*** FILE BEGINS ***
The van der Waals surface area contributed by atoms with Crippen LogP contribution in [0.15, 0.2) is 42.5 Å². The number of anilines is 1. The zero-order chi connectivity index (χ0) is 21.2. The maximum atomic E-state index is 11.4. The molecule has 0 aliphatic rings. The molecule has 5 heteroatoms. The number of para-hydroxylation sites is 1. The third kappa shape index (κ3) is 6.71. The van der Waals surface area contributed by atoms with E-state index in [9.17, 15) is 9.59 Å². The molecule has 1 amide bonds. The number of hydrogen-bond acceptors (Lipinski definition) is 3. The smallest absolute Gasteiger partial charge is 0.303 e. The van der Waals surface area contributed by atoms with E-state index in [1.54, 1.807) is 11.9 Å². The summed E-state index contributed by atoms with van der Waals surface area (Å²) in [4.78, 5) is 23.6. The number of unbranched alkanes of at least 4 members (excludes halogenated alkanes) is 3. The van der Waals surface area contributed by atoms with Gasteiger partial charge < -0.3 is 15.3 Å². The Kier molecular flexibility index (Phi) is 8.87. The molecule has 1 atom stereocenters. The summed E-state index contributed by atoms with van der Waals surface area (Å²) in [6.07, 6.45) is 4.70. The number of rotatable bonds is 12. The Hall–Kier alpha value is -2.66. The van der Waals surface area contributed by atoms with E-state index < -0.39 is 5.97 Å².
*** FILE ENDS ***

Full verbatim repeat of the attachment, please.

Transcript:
The van der Waals surface area contributed by atoms with Crippen LogP contribution in [0.15, 0.2) is 42.5 Å². The number of anilines is 1. The zero-order chi connectivity index (χ0) is 21.2. The maximum atomic E-state index is 11.4. The molecule has 0 aliphatic rings. The molecule has 5 heteroatoms. The number of para-hydroxylation sites is 1. The third kappa shape index (κ3) is 6.71. The van der Waals surface area contributed by atoms with E-state index in [9.17, 15) is 9.59 Å². The molecule has 1 amide bonds. The number of hydrogen-bond acceptors (Lipinski definition) is 3. The smallest absolute Gasteiger partial charge is 0.303 e. The van der Waals surface area contributed by atoms with E-state index in [1.54, 1.807) is 11.9 Å². The summed E-state index contributed by atoms with van der Waals surface area (Å²) in [4.78, 5) is 23.6. The number of unbranched alkanes of at least 4 members (excludes halogenated alkanes) is 3. The van der Waals surface area contributed by atoms with Gasteiger partial charge < -0.3 is 15.3 Å². The Kier molecular flexibility index (Phi) is 8.87. The molecule has 1 atom stereocenters. The summed E-state index contributed by atoms with van der Waals surface area (Å²) in [6.07, 6.45) is 4.70. The number of rotatable bonds is 12. The Hall–Kier alpha value is -2.66. The van der Waals surface area contributed by atoms with E-state index < -0.39 is 5.97 Å².